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Crypto and Securities Law: Lessons from SEC v. Coinbase

April 12, 2024

Decision in SEC enforcement action against Coinbase suggests that transactions involving crypto are securities.

By Paul Vorndran and Javier Heres.

A recent decision in an SEC enforcement action against Coinbase, the largest crypto-asset trading platform in the U.S., provides some long-awaited guidance on a topic that has been the subject of considerable debate in the media and in the crypto-community—whether transactions involving crypto can be classified as securities under U.S. law, and therefore subject to enforcement by the SEC.[1]

Although the “‘crypto’ nomenclature may be of recent vintage,” transactions involving crypto “fall comfortably within the framework that courts have used to identify securities for nearly eighty years.”[2]  To decide whether a transaction involving crypto amounts to a security, courts rely on precedent set by the U.S. Supreme Court in SEC v. Howey, 328 U.S. 293 (1946).

Howey Test for Crypto

Under the securities laws, an “investment contract” is a security.[3]  In Howey, the Supreme Court established the test used to determine when an “unconventional scheme or contract” constitutes an investment contract and therefore a security.[4]  The Howey test requires: “(1) an investment, (2) in a common enterprise, (3) with a reasonable expectation of profits to be derived from the entrepreneurial or managerial efforts of others.”[5]

“The test ‘embodies a flexible rather than a static principle, one that is capable of adaptation to meet the countless and variable schemes devised by those who seek the use of the money of others on the promise of profits.”’[6]  Moreover, the Supreme Court “has expressly stated that in assessing whether an investment scheme is an investment contract, ‘form should be disregarded for substance,’ and courts should focus on the ‘economic realities underlying a transaction, and not on the name appended thereto.”’[7]

Recognizing “several teachings that can be gleaned” from recent crypto cases in the Second Circuit, the court in SEC v. Coinbase noted that there doesn’t need to be a formal contract between transacting parties for an investment contract to exist under the Howey test.[8]  Courts have consistently rejected attempts to impose a “contractually-grounded” requirement into the Howey analysis.[9]  Instead, they focus on the broader context, evaluating the full set of contracts, expectations, and understandings surrounding the sale and distribution of crypto-assets to determine if they constitute an investment contract.[10]  Additionally, courts assess how issuers or promoters market the crypto-assets and what they invite investors to reasonably understand and expect.[11]  This involves examining various marketing materials, social media posts, investor materials, and other communications to identify investors’ expectations of profits.[12]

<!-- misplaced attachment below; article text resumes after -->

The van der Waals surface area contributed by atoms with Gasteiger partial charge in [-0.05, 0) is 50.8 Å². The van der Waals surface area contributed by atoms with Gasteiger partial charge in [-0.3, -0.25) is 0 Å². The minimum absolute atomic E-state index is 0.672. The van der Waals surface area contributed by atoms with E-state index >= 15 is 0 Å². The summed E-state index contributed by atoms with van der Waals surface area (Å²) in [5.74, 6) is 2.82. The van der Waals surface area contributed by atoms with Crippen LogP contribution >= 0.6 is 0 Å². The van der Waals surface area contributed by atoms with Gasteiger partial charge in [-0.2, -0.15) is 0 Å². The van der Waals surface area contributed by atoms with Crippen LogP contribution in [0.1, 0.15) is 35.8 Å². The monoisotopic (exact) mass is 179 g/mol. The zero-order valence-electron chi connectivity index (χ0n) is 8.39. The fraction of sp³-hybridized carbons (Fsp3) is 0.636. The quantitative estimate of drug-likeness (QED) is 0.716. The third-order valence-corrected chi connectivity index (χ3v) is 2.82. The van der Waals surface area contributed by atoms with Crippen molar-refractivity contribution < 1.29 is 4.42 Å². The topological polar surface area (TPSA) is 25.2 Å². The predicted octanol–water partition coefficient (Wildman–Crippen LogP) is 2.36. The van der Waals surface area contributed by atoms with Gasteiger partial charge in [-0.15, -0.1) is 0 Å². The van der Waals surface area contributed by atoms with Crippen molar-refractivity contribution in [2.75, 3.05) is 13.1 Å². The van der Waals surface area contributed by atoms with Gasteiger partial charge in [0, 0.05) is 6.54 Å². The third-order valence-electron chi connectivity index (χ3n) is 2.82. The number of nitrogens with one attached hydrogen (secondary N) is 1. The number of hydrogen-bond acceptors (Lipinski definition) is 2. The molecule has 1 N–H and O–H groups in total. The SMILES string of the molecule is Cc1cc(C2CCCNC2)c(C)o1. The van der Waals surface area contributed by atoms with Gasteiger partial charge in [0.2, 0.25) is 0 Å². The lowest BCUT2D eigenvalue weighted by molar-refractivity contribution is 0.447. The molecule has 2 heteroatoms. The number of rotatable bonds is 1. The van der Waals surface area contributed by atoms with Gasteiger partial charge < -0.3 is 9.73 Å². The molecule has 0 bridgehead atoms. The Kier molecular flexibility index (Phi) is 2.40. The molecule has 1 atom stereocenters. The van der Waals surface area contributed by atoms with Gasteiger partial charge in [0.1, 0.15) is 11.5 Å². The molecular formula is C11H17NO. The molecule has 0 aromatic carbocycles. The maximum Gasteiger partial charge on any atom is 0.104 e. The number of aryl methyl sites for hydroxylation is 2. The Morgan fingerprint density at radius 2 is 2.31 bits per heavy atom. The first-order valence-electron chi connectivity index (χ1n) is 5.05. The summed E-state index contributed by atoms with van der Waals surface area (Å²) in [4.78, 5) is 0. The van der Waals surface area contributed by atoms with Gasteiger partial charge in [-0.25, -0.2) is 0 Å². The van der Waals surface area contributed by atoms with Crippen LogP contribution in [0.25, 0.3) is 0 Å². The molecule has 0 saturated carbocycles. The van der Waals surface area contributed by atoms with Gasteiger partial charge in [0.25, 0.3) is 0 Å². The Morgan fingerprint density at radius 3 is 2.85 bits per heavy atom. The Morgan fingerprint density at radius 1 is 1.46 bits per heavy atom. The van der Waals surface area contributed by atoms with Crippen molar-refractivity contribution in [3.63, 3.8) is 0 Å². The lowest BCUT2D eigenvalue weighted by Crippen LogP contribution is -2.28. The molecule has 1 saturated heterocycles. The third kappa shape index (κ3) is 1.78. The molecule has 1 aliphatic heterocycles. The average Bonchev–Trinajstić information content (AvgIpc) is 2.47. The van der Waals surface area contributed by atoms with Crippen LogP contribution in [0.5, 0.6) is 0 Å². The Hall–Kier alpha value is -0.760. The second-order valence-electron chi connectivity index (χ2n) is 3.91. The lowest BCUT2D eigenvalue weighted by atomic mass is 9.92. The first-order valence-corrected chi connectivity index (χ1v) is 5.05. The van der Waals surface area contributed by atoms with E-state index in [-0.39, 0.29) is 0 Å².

“Investment” Requirement

The “investment of money” requirement under Howey is met where investors “gave up some tangible and definable consideration.”[13] This requirement was not at issue in SEC v. Coinbase because it was undisputed that purchasers of crypto assets made an investment of money.[14]

“Common Enterprise” Requirement

In considering the second Howey prong—the existence of a common enterprise—courts may apply the “horizontal commonality” standard, or the “vertical commonality” standard.[15]  Horizontal commonality exists when “investors’ assets are pooled and the fortune of each investor is tied to the fortunes of other investors as well as to the success of the overall enterprise,” whereas vertical commonality exists when the fortunes of the investors are tied to the fortunes of the promoter.[16]

The Tenth Circuit, however, has rejected such “rigid” requirements and instead counsels courts to examine the “economic reality” so that when a transaction, in substance, involves an investment, the common enterprise will be present.[17]  The “determining factor of a common enterprise and the economic reality of the transaction is whether or not the investment was for profit.”[18] Under Howey, profit means an “income or return, to include, for example, dividends, other periodic payments, or the increased value of the investment.”[19] Although not required, the pooling of investor funds supports the finding of a common enterprise.[20]